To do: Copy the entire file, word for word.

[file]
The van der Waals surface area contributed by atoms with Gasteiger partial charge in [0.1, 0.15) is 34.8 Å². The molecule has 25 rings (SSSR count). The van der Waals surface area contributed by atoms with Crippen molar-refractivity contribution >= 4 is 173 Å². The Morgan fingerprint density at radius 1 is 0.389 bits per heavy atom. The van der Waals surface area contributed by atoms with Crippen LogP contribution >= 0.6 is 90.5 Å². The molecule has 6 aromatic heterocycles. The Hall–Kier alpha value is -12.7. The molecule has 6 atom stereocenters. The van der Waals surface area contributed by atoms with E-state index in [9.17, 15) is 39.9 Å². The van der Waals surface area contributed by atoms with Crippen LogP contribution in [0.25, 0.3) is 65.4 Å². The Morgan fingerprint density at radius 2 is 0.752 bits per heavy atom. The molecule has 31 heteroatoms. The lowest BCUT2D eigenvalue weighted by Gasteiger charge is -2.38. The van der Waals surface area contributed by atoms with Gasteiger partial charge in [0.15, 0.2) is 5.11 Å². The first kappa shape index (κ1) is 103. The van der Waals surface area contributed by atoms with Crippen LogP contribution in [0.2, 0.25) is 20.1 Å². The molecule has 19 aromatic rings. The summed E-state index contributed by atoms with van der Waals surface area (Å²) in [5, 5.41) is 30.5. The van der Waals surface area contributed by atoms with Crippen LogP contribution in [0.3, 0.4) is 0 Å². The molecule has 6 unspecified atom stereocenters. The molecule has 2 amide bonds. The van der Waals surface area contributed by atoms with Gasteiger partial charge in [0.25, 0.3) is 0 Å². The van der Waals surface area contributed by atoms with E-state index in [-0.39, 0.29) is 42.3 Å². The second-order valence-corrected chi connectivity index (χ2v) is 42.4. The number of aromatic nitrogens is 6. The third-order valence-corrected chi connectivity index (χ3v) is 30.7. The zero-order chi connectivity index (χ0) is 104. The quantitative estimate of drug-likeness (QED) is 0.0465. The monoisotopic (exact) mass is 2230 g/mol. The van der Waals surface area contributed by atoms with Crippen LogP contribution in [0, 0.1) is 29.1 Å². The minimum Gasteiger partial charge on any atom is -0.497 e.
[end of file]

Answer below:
The van der Waals surface area contributed by atoms with Gasteiger partial charge in [0.1, 0.15) is 34.8 Å². The molecule has 25 rings (SSSR count). The van der Waals surface area contributed by atoms with Crippen molar-refractivity contribution >= 4 is 173 Å². The Morgan fingerprint density at radius 1 is 0.389 bits per heavy atom. The van der Waals surface area contributed by atoms with Crippen LogP contribution >= 0.6 is 90.5 Å². The molecule has 6 aromatic heterocycles. The Hall–Kier alpha value is -12.7. The molecule has 6 atom stereocenters. The van der Waals surface area contributed by atoms with E-state index in [9.17, 15) is 39.9 Å². The van der Waals surface area contributed by atoms with Crippen LogP contribution in [0.25, 0.3) is 65.4 Å². The Morgan fingerprint density at radius 2 is 0.752 bits per heavy atom. The molecule has 31 heteroatoms. The lowest BCUT2D eigenvalue weighted by Gasteiger charge is -2.38. The van der Waals surface area contributed by atoms with Gasteiger partial charge in [0.15, 0.2) is 5.11 Å². The first kappa shape index (κ1) is 103. The van der Waals surface area contributed by atoms with Crippen LogP contribution in [0.2, 0.25) is 20.1 Å². The molecule has 19 aromatic rings. The summed E-state index contributed by atoms with van der Waals surface area (Å²) in [5, 5.41) is 30.5. The van der Waals surface area contributed by atoms with Crippen LogP contribution in [0.3, 0.4) is 0 Å². The molecule has 6 unspecified atom stereocenters. The molecule has 2 amide bonds. The van der Waals surface area contributed by atoms with Gasteiger partial charge in [0.25, 0.3) is 0 Å². The van der Waals surface area contributed by atoms with E-state index in [-0.39, 0.29) is 42.3 Å². The second-order valence-corrected chi connectivity index (χ2v) is 42.4. The number of aromatic nitrogens is 6. The third-order valence-corrected chi connectivity index (χ3v) is 30.7. The zero-order chi connectivity index (χ0) is 104. The quantitative estimate of drug-likeness (QED) is 0.0465. The monoisotopic (exact) mass is 2230 g/mol. The van der Waals surface area contributed by atoms with Crippen LogP contribution in [0, 0.1) is 29.1 Å². The minimum Gasteiger partial charge on any atom is -0.497 e.